Siegel: The nature of the business model for journalism has kind of imploded since the first year. Obviously, the internet has just changed everything. Newspapers were full of advertisements that now appear online. A huge change is simply the shift to the digital world. The opportunities for students are different – there are still great opportunities, but they’re different. I faced a situation where you had to climb a fixed ladder with gatekeepers, whereas now, if you write something great, you can just put it out there and it gets noticed. So there are exciting new opportunities. One of the things we’ve done is mix more digital and multimedia. We have to adjust to the changing world and help prepare our students.
Pierson: A lot of students in our major are first-generation college students. Many of them are going to school full time and working 30 hours a week, or they have faced resistance from family members when they’ve wanted to choose what some people see as the impractical major of literary journalism, and they fight really hard to be in the program that they want to be in. You can see that in the quality of their work – that they really care.
Siegel: I’m optimistic. There are great people here. For various reasons, I’d like to start a graduate program, a master’s program, in literary journalism. I think that storytelling is never going to go out of fashion. That’s the heart of the program. For instance, we’re talking about trying to expand. There are other people across disciplines on campus who have stories to tell but aren’t storytellers: scientists, medical people, some in social ecology. And they come to us. One of our ideas is to try to be a guide, to help not just literary journalism majors but other people who have stories to tell.
Amy DePaul, reporting mentor and lecturer: When I was teaching at Miami University of Ohio, I read Barry’s Pulitzer-winning piece [“A Father’s Pain, a Judge’s Duty, and a Justice Beyond Their Reach”] and liked it so much that I immediately assigned it to students. So that was my earliest introduction to the literary journalism program. For me, the most fulfilling aspect about it has been seeing students develop their reporting and writing skills and, in some cases, go on to produce great work in and out of the classroom. I love it when they can show me something new and I can learn from them. Occasionally, I’ve collaborated professionally with students and former students, which I’ve really enjoyed. What sets it apart from other programs is that students in the major get to know one another and one another’s writing. They foster community. The professors in the program are very hands-on, which is great.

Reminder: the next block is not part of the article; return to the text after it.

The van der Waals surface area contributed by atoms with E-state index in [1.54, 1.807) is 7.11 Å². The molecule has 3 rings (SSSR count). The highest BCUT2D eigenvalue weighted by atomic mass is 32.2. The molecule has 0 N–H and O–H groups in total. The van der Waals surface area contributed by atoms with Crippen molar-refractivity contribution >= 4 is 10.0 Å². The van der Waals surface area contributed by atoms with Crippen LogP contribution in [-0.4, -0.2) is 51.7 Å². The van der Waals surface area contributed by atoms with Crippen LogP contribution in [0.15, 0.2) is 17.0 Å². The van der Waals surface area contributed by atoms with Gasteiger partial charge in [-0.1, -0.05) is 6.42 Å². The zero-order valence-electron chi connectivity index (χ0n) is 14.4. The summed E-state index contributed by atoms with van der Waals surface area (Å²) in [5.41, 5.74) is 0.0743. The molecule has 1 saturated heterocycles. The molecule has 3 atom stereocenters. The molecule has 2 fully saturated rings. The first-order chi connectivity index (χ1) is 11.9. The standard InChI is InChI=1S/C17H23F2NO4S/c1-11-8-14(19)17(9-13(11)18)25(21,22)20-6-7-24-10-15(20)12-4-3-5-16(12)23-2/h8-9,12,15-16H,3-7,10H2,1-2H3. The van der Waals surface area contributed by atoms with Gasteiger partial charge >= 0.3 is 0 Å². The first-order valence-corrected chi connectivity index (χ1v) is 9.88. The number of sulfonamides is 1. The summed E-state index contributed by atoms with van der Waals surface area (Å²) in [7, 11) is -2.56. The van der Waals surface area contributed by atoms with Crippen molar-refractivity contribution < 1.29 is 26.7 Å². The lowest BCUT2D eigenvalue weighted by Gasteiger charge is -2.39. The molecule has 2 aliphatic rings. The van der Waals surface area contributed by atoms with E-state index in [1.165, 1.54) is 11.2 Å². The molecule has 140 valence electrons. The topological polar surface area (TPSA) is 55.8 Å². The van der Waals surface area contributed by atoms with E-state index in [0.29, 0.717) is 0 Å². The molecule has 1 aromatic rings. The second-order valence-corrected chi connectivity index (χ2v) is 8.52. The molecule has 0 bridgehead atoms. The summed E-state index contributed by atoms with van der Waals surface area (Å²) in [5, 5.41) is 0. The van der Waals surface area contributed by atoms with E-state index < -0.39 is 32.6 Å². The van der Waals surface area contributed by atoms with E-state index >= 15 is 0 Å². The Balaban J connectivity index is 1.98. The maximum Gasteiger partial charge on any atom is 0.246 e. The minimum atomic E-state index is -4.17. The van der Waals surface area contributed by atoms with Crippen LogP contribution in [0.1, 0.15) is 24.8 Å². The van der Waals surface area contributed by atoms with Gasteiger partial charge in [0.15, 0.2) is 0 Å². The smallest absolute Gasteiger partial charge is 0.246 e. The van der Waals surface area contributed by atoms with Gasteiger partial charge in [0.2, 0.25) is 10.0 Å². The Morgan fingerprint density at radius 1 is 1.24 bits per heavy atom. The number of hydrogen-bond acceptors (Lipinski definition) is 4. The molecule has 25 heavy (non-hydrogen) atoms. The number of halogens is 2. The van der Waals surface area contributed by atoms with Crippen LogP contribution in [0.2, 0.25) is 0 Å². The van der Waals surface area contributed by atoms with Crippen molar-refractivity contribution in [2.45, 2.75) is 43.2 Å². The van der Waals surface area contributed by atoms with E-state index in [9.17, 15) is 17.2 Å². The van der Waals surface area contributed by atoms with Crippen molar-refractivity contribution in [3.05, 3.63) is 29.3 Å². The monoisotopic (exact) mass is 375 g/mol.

Pierson: Amy DePaul and Barry Siegel are the two faculty members who teach every single student who graduates from UCI with a literary journalism degree. DePaul teaches all of our reporting, so she sees everyone in LJ 21 and LJ 100, which are both required for the degree, and Barry always teaches 101A, which is another one of our required courses. They have a unique position in the program because they really know everybody.